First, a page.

I met Susan Crandall, years ago at an RWA national conference. She and I (and Megan Crane and Kristen Harmel and Karen Rose, among many others!) had the same editor at Grand Central Publishing, and Susan was up for a Rita award and I was dazzled by her. She’s an incredible writer and lovely and warm and several years ago Susan decided she wanted to try a different path in writing, and stepped back to just write the book of her heart.
Well, the book of her heart is amazing. I was so happy to see Susan at the Decatur Book Festival at the end of August and I listened to her speak on a panel and then waited in a long line to get a signed copy of her new hardcover release, Whistling Past The Graveyard. (I actually picked up two signed copies, one for me, and one for one of you!)
I asked Susan to join us here on my JaneBlog, and she was kind enough to answer my questions. So help me welcome the lovely, extremely talented Susan Crandall!
Susan, what’s your typical day like when you’re between writing projects?
I’m pretty much always involved in a writing project on some level: researching, writing, pondering, copy edits, proofreading, promoting. Many times multiples of these all at once. I’m not a speedy writer. I like to “wallow” in my work, so there’s always something happening.
Was there anyone or anything that helped inspire you to be a writer?
My younger sister began writing first. She, knowing I was an avid reader, asked me to help her edit her first manuscript. From there, we co-wrote five novels—which I consider my “education” in novel construction. She moved on to other things, but I was totally hooked on the process. My first solo novel, BACK ROADS, was my first published work. She’s been very supportive of my writing career, and her fiery, impetuous, personality helped me create Starla Claudelle in WHISTLING PAST THE GRAVEYARD. So I’d say she’s had a big hand in things all around.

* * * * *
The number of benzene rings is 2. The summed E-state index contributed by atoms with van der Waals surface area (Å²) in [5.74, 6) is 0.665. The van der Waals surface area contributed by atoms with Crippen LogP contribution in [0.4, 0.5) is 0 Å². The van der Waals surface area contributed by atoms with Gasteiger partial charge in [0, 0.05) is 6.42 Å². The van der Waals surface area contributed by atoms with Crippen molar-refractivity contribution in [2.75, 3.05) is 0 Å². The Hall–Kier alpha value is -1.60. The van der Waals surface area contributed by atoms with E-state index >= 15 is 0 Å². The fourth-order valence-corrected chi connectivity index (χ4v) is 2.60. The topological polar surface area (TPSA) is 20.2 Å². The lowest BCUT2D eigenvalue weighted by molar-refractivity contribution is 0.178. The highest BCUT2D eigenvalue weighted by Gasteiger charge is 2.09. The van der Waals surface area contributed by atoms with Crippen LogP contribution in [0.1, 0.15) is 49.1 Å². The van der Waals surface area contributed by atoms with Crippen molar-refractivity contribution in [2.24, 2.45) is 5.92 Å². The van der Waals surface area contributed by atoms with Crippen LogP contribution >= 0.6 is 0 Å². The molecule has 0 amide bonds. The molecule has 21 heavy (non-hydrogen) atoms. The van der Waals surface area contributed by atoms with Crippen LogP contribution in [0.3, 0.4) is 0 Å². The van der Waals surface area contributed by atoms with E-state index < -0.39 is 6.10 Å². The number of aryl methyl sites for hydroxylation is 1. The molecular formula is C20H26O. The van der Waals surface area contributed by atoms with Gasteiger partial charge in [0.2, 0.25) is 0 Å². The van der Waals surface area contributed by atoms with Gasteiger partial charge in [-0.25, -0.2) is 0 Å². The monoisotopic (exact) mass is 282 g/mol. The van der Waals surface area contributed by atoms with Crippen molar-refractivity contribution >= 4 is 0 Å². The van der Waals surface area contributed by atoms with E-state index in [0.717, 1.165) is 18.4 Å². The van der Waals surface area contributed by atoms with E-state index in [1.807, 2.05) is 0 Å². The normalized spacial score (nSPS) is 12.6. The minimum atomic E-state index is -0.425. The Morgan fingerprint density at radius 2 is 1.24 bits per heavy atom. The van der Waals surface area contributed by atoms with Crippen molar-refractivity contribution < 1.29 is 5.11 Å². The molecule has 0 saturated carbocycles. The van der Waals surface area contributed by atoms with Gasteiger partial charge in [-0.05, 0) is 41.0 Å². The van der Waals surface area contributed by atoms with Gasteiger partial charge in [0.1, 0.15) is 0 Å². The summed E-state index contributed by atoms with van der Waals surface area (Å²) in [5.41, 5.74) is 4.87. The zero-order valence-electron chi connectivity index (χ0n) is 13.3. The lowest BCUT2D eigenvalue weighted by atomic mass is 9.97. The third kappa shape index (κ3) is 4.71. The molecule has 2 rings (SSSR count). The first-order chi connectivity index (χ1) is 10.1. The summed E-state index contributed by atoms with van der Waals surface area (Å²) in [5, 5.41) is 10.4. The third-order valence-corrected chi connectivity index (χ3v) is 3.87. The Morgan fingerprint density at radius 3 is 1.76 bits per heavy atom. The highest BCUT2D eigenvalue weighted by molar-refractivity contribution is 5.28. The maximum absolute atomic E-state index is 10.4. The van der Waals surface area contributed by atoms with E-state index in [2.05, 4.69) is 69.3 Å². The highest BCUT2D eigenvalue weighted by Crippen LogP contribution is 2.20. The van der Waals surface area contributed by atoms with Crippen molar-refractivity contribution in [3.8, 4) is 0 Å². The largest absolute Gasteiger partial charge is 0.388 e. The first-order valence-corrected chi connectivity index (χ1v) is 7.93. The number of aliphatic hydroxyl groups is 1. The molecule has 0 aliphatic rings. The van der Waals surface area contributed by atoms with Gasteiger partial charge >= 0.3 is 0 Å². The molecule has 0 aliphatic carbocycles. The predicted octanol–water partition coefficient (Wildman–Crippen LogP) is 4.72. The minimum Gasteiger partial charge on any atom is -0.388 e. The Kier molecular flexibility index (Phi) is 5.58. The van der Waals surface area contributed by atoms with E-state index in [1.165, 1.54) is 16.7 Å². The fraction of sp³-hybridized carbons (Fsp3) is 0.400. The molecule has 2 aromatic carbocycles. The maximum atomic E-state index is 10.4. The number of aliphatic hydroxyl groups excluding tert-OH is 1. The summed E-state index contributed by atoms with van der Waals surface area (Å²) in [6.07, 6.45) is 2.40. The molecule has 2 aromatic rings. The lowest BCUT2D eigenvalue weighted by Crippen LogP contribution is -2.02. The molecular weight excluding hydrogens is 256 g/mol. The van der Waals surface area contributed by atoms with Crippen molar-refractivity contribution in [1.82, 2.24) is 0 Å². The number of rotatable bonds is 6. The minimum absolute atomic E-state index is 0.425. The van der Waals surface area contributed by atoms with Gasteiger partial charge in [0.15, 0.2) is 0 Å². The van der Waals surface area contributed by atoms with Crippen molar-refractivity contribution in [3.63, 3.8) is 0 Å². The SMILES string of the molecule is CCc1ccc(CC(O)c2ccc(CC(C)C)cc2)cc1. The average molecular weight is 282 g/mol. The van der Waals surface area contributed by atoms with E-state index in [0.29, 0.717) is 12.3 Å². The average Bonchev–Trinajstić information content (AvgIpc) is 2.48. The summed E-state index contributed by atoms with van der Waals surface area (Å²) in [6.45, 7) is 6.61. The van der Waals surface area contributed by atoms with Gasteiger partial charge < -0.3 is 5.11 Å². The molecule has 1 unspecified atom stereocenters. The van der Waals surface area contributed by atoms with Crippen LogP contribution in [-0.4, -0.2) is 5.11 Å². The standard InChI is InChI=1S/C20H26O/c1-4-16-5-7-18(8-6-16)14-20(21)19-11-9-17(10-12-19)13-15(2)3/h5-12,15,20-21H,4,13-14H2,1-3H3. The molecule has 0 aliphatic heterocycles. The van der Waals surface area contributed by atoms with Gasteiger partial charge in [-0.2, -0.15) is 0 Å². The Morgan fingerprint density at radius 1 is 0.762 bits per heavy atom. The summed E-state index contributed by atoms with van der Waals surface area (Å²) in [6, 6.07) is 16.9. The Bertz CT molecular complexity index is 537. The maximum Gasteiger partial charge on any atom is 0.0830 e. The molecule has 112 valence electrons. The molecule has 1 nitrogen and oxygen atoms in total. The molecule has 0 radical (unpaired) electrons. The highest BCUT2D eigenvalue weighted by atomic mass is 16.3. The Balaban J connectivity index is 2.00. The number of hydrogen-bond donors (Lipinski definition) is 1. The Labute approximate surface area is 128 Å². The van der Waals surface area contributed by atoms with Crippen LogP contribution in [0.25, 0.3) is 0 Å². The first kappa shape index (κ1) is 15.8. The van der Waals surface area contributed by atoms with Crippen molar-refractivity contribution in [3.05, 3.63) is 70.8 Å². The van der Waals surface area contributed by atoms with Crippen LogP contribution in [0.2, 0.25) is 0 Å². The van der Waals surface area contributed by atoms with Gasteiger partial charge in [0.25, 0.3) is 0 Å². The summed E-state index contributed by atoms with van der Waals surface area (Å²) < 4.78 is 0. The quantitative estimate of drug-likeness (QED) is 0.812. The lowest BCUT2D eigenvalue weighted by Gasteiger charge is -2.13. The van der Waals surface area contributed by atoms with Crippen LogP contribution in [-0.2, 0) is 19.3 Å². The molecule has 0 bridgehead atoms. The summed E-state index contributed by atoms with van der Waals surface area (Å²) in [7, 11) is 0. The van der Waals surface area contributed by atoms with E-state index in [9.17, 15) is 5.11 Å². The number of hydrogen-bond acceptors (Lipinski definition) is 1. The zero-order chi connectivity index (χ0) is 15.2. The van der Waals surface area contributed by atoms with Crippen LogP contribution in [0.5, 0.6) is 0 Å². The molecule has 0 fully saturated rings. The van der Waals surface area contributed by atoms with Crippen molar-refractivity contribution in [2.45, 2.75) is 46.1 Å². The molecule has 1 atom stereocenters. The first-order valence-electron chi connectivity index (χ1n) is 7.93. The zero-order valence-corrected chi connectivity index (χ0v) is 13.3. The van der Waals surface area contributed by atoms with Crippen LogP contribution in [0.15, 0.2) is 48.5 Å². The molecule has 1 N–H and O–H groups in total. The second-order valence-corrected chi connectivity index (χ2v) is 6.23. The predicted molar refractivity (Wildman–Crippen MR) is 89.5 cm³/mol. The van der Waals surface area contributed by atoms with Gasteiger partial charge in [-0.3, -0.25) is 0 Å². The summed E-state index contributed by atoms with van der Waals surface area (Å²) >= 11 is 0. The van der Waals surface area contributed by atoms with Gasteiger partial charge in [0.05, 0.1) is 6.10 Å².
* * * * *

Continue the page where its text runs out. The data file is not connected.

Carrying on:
Do you have a writing schedule or any writing rituals to help you achieve your daily writing quota?
I hate to admit this, but I will because it may help some writer out there struggling to follow the “rules of successful writers.” I do not have a daily writing quota, ever. After experimenting with many other writer’s tried and true processes, I’ve come to accept my creative process is uniquely my own. I do best when I write every day, no matter how little I actually accomplish on a given day. It keeps my head in the game. The first third of every novel is painfully slow in coming. I could sit at the computer all day and not reach a quota—I’d also be totally frustrated. A lot of my best storytelling breakthroughs come when I am not writing, but doing other things. I write when I feel like it, which is much easier now that my children are grown and out of the house. I don’t beat myself up about it, because all that does is dam up my creativity.
Tell us about your new release in 2 – 3 sentences. What do you personally love about this story?
Whistling Past the Graveyard is a coming of age story set in 1963 segregated Mississippi. Feisty nine-year-old Starla Claudelle runs away from her strict grandmother to find her momma in Nashville, where she’d gone when Starla was three to become a famous singer. Starla is aided by a black woman suffering loss and abuse, who has a newborn white infant in her care. The trio embark on a sometimes dangerous, sometimes humorous journey that will lead Starla to the maternal love she’s been long been denied.
What are you working on now?